- Published on Thursday, 11 April 2013 12:27
- Written by Douglas Eadline
- Hits: 2469
When the best solution just won't fit the box and the budget
Modern Ethernet technology is based on network adapters and switches. Using Ethernet without a switch only happens in rare situations where a small number (e.g. two) systems need to be directly connected together. Such a connection is often called a "cross over" connection because a special cable may be needed.
The cost of adapters and switches follow a very predictable commodity pricing trend. At first the cost of systems is quite high and decreases as the sales volumes increase. Currently Gigabit Ethernet (GigE or GbE) enjoys low cost and wide availability from multiple vendors. Ten Gigabit Ethernet (10GigE or 10GbE) is now experiencing greater acceptance and thus decreased costs. Although volumes are growing, 10GigE still commands a high per port price (Adapter/Switch) and thus can be an expensive option for many small projects.
The price of no frills two port adapters have been steadily decreasing. Currently, the Chelsio T420-SO-CR 10 Gigabit Ethernet Adapter can be found for $299 and the Mellanox ConnectX-3 10 Gigabit Ethernet Adapter can be found for $355.
There are areas where small scale 10GigE networks can be useful. The Limulus Project has produced a true desk-side HPC cluster workstation that maximizes performance, heat, noise, and power to deliver 200+ CPU-GFLOPS. The current version uses low cost GigE and a small embedded switch to connect the four single processor compute nodes. As the nodes gain more cores and become faster, the need for a faster interconnect is desirable. Placing InfiniBand or 10GigE inside such system presents a problem due to the size and the high cost of even the smallest switches.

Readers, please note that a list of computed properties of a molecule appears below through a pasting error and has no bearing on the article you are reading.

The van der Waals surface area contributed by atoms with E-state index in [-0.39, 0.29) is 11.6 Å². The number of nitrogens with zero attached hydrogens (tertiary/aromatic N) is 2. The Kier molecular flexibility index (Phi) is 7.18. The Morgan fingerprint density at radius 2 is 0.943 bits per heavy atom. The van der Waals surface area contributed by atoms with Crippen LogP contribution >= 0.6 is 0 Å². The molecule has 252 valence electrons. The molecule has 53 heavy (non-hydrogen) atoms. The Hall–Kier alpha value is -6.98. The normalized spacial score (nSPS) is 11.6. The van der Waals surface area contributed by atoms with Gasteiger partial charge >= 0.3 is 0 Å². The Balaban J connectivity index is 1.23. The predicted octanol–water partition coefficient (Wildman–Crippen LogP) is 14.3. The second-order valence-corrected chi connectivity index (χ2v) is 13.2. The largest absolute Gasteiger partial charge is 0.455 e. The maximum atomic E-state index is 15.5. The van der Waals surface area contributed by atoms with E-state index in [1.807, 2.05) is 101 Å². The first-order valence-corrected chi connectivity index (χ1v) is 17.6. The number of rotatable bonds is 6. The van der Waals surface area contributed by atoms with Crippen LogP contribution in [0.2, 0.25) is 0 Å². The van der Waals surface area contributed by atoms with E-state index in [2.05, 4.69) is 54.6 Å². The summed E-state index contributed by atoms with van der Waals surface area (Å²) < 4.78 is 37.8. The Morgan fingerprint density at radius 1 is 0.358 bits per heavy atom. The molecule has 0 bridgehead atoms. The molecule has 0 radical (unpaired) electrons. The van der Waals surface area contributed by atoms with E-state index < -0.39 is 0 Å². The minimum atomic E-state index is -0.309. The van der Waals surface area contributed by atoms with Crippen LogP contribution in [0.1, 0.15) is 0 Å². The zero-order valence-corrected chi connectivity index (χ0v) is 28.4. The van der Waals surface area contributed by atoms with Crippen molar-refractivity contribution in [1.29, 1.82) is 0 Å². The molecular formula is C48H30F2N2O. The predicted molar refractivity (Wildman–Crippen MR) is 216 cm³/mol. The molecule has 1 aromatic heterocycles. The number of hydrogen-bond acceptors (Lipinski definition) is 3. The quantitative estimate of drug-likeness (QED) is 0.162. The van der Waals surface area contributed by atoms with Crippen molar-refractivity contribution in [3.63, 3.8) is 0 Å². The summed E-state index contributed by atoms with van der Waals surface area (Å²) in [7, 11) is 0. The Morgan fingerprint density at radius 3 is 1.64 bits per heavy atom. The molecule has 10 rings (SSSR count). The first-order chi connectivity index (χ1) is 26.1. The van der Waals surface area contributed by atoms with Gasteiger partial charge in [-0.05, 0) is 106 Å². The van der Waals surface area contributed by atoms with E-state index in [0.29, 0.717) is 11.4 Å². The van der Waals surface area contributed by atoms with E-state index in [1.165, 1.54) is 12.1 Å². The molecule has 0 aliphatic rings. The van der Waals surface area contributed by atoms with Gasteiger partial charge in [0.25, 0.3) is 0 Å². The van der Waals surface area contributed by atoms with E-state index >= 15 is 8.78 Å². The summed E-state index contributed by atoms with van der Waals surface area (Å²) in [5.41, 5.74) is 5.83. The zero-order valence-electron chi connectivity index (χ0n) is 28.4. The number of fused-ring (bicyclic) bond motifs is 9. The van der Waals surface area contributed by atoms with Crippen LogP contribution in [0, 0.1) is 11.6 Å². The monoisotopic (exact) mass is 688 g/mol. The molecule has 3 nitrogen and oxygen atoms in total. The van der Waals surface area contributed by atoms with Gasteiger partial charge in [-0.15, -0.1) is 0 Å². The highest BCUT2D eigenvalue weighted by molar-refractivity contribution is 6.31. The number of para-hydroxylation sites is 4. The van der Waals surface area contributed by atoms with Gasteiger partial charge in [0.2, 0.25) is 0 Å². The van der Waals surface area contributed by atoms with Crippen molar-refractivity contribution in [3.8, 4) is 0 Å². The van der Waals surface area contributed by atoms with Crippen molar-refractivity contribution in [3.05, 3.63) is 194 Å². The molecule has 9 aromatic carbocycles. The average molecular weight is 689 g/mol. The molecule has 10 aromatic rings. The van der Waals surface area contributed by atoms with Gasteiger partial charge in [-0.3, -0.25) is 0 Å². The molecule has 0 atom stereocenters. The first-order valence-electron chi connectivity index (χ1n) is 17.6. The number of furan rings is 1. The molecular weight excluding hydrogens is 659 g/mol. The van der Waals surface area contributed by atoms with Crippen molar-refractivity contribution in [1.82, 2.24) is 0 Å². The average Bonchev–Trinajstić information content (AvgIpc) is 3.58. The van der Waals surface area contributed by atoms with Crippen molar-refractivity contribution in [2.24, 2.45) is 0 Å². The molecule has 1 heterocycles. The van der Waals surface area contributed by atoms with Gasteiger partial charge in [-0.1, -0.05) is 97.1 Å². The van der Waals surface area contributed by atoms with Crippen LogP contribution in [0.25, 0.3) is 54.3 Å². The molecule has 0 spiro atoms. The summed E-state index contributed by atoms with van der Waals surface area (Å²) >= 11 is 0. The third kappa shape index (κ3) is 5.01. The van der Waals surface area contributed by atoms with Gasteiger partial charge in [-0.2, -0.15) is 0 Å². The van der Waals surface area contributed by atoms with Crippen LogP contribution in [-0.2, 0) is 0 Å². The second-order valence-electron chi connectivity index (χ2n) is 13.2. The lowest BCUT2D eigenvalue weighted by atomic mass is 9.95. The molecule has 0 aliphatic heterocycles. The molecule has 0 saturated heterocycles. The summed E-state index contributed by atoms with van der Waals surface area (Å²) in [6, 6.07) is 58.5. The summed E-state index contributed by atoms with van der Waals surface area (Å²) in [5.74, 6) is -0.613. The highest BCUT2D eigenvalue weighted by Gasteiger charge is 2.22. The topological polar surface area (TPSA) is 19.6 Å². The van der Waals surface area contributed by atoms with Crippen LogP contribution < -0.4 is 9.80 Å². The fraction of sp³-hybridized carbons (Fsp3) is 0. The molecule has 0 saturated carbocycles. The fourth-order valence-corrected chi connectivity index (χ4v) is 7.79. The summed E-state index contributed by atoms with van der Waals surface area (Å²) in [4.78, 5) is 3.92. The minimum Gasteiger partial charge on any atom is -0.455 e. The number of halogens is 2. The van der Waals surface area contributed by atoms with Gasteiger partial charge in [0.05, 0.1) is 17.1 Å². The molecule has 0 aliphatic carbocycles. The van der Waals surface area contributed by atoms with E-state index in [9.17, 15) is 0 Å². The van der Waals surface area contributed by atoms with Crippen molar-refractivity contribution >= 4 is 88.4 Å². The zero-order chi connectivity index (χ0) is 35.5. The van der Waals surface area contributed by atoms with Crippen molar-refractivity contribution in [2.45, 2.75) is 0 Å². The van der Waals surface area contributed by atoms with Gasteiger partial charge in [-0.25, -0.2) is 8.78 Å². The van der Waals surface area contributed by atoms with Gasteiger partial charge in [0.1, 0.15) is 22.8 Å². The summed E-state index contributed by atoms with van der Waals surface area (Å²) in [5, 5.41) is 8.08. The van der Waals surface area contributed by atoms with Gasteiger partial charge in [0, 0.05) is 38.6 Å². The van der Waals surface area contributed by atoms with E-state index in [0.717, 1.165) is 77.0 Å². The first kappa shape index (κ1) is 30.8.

A solution that is commodity based (i.e. low cost), requires no switch, and fits within the power/heat envelope has been elusive. The price reductions in dual port 10GigE cards, mentioned above, does offer an incentive to incorporate 10GigE in such a system. While there are several methodologies available, the lowest cost option consists of four two-port 10GigE adapters without a switch. This four node design can be pictured in Figure One below.
Figure One: A Unworkable Ethernet Loop
Using the < a href="http://www.linuxfoundation.org/collaborate/workgroups/networking/bridge#Bridge_priority">Linux Ethernet Bridging capability, it is possible to turn each node into a "mini switch" forwarding any packets that are not intended for the node. This ring creates two 1-hop routes and four 0-hop routes. The problem with this design is that Ethernet does not tolerate loops. Thus, a fully connected system will not work. To solve the Ethernet loop problem, the Spanning Tree Protocol (STP) can be used on one of the nodes. Figure Two shows the result of turning STP on one for one of the nodes.
Figure Two: An Ethernet Loop with STP
While the Ethernet network will now route packets, the use of STP effectively cuts one of the links between nodes and introduces one 2-hop route, two 1-hop routes, and three 0-hop routes. The 2-hop route could cause a bottleneck and negate some of the advantages offered by adding 10GigE technology.